25 minutes into her 20th May set at Nowadays, the New York club where she holds a residency, Ayesha gets on the mic. “All right, you all,” she announces, grabbing the packed club’s attention. “I’m testing out a new track... I don’t know how it’s going to sound on this system, so bear with me. It takes confidence. This is unmastered — so please, hold your judgement.” She needn’t have worried.
The tune sounds fantastic, its pounding kick providing the platform for an oscillating spongiform synth line that feels perfect for the late hour. After a few more minutes, she checks in with the dancers. “You all fucking with it?” she asks, and the crowd cheers. “Alright, alright,” she replies with a mix of happiness and relief. The track, as it turns out, is fittingly called ‘Buzzz’; it serves as the digital bonus on Ayesha’s debut album, ‘Rhythm Is Memory,’ coming out on November 3rd through NYC label Kindergarten Records.
Dancers and fans of forward-thinking electronics have been hip to her production savvy for a while, starting with her self-released debut, 2020’s ‘Let’s Get Visceral’ (which hit the shops just as lockdown kicked in) , and her inaugural Kindergarten release, ‘Natural Phenomena', a subtle and refined percussion number from later that same year. But as good as Ayesha’s earlier releases were, ‘Rhythm Is Memory’ is a revelation. The album is part techno-centric dancefloor workout, part inner-space head trip, defined by creative sound design and arrangements and accented by dollops of hand percussion.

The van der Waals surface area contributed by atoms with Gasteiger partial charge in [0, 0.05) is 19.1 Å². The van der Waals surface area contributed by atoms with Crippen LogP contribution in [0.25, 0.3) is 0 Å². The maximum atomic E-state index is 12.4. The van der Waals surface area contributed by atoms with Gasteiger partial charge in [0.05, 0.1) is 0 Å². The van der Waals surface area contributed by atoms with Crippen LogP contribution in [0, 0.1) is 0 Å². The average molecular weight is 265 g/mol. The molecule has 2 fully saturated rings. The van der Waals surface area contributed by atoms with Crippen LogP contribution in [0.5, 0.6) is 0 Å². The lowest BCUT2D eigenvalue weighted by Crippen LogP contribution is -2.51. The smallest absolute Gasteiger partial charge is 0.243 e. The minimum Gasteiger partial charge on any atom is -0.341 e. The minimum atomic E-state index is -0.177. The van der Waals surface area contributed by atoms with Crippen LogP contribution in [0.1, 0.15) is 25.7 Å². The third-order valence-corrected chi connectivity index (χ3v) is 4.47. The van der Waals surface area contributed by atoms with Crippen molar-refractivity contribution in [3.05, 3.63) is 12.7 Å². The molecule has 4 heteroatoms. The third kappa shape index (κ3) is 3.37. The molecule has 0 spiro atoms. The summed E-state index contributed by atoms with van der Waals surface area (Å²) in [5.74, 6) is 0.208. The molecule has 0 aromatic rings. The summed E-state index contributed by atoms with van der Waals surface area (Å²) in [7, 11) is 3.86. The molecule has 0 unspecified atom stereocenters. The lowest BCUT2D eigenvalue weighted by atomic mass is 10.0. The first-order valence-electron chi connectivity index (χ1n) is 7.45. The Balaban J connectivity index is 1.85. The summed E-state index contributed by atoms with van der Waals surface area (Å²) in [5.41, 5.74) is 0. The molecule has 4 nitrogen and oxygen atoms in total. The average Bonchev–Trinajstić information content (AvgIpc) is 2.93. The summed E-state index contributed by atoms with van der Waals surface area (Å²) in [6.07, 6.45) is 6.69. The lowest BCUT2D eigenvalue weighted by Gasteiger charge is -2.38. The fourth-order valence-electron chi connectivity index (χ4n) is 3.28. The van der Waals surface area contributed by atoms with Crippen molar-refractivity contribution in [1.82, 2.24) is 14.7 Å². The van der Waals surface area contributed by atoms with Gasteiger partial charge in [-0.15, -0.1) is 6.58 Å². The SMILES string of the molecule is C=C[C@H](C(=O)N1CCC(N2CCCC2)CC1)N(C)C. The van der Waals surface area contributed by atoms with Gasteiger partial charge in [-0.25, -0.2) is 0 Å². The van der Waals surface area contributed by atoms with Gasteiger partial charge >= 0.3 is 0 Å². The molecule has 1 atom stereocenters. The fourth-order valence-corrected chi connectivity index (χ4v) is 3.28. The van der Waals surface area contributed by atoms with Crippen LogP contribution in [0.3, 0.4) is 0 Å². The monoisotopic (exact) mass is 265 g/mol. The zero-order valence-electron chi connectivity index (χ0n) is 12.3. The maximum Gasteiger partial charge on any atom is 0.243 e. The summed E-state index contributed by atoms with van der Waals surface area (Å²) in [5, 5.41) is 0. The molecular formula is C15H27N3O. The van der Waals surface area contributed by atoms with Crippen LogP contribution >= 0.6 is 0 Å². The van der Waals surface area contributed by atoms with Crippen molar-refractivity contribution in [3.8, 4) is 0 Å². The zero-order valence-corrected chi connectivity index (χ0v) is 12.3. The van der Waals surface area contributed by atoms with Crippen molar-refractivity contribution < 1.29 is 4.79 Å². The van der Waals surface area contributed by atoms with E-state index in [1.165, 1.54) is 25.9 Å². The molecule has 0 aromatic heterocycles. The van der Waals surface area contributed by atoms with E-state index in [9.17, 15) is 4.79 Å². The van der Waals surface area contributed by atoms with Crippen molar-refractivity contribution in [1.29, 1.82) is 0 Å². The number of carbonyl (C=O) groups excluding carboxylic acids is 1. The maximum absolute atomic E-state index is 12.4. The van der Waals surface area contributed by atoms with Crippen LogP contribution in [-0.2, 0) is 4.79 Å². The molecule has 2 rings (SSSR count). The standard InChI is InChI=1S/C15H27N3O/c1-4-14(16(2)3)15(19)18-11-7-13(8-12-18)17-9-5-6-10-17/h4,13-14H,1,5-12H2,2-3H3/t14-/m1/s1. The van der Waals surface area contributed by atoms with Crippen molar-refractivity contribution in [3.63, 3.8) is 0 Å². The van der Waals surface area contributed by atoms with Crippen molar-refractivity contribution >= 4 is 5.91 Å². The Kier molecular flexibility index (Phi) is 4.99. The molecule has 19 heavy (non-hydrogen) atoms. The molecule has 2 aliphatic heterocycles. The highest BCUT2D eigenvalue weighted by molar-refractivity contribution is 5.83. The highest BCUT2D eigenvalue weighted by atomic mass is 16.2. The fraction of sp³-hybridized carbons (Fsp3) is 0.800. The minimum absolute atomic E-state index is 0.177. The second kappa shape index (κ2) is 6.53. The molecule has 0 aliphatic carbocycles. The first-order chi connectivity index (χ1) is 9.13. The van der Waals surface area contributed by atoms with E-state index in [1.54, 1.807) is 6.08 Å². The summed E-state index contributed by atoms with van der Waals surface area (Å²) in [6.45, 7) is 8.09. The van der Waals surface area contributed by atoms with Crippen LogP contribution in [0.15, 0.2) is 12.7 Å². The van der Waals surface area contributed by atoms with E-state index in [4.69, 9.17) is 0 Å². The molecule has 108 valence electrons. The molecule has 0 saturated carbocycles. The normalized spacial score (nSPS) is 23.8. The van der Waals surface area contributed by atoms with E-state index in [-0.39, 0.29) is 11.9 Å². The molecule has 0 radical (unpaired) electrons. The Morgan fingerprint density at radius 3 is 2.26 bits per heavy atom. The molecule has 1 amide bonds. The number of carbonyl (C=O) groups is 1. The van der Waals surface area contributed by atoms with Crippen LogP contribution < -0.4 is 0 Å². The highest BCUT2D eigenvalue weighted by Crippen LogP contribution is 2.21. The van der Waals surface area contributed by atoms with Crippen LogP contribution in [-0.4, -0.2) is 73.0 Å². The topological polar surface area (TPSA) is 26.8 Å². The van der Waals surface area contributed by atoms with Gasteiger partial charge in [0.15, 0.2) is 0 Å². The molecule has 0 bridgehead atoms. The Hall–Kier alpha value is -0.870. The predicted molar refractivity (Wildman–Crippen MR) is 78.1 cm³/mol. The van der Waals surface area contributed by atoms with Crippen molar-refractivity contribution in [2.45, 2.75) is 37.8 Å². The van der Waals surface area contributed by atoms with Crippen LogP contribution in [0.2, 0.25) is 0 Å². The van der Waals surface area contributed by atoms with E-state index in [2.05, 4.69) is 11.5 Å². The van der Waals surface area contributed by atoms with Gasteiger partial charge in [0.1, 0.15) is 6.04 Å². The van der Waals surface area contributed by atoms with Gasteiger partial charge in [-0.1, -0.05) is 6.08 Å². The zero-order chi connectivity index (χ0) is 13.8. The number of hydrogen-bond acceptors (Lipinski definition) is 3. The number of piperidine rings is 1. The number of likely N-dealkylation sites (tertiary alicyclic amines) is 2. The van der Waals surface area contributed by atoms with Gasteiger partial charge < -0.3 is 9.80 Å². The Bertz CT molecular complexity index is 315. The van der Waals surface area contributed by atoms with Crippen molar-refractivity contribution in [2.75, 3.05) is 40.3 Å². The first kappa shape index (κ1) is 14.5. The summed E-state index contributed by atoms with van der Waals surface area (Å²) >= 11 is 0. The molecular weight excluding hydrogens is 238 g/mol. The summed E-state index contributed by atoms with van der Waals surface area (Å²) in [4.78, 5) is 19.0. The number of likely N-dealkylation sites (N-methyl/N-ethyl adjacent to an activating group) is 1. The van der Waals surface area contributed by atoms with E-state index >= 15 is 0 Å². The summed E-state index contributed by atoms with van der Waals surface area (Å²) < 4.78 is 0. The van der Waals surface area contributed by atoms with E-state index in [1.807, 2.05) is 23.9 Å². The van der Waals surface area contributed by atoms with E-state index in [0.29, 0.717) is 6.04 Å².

From the metal-on-metal machine funk of opener ‘Pre-Dawn’, through the frayed-wire drive of ‘Play’ and the tumbling propulsion of ‘Tunnel Visions’, to the spring-powered vibrations of ‘2008’, there’s a broad spectrum of rhythms, yet it retains the cohesive feel of a producer with a vision. “After a wave of releases that were in an experimental, leftfield club space,” Ayesha explains, sitting in her apartment in Ridgewood, Queens, just a short hop from Nowadays, “I was feeling like I needed to go a little deeper and explore sides to my producer self that I hadn’t yet. This record is an object that embodies a moment, a crossroads in my journey as someone trying to hone their voice and trying to branch out.”
Ayesha’s been DJing for a decade, but releasing an album in 2023 wasn’t at the top of her to-do list. It was the urging of Masha Koblyakova, better known as Kindergarten label boss Ma Sha, that gave her the impetus to get started. “I don’t think I would have made a foray into the world of making an album at this point,” she admits, “if it wasn’t for the circumstances of having a really good friend with whom I felt safe collaborating.”
Yet there was still a touch of nagging doubt as to whether she was ready. “Imposter syndrome is real. Self-doubt is real. I wasn’t sure if I was completely up for the task when she approached me with this idea, but I’ve been making music for a while now, and in some sense, I suppose I was ready. But I needed a spark, a bit of a push from someone excited about the idea.”